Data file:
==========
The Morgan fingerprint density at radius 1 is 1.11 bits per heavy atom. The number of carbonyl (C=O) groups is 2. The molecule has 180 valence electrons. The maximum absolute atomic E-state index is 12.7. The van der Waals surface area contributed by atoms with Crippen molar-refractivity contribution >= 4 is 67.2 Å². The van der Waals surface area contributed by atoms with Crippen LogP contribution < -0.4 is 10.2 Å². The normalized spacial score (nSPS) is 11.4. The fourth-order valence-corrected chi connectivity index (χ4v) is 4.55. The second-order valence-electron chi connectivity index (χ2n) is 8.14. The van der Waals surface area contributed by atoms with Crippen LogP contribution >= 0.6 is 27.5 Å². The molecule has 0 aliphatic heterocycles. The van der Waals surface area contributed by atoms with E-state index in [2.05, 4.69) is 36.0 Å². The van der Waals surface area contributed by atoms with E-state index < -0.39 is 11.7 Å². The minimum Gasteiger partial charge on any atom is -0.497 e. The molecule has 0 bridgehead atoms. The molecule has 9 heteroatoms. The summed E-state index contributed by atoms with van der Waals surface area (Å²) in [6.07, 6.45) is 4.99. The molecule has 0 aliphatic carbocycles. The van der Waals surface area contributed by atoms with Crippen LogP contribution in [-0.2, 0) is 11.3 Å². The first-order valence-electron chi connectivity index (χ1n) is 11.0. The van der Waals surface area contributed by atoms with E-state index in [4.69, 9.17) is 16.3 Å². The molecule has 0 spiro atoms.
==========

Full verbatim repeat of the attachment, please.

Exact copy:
The Morgan fingerprint density at radius 1 is 1.11 bits per heavy atom. The number of carbonyl (C=O) groups is 2. The molecule has 180 valence electrons. The maximum absolute atomic E-state index is 12.7. The van der Waals surface area contributed by atoms with Crippen molar-refractivity contribution >= 4 is 67.2 Å². The van der Waals surface area contributed by atoms with Crippen LogP contribution < -0.4 is 10.2 Å². The normalized spacial score (nSPS) is 11.4. The fourth-order valence-corrected chi connectivity index (χ4v) is 4.55. The second-order valence-electron chi connectivity index (χ2n) is 8.14. The van der Waals surface area contributed by atoms with Crippen LogP contribution >= 0.6 is 27.5 Å². The molecule has 0 aliphatic heterocycles. The van der Waals surface area contributed by atoms with E-state index in [2.05, 4.69) is 36.0 Å². The van der Waals surface area contributed by atoms with E-state index < -0.39 is 11.7 Å². The minimum Gasteiger partial charge on any atom is -0.497 e. The molecule has 0 bridgehead atoms. The molecule has 9 heteroatoms. The summed E-state index contributed by atoms with van der Waals surface area (Å²) in [6.07, 6.45) is 4.99. The molecule has 0 aliphatic carbocycles. The van der Waals surface area contributed by atoms with Crippen LogP contribution in [-0.2, 0) is 11.3 Å². The first-order valence-electron chi connectivity index (χ1n) is 11.0. The van der Waals surface area contributed by atoms with E-state index in [4.69, 9.17) is 16.3 Å². The molecule has 0 spiro atoms.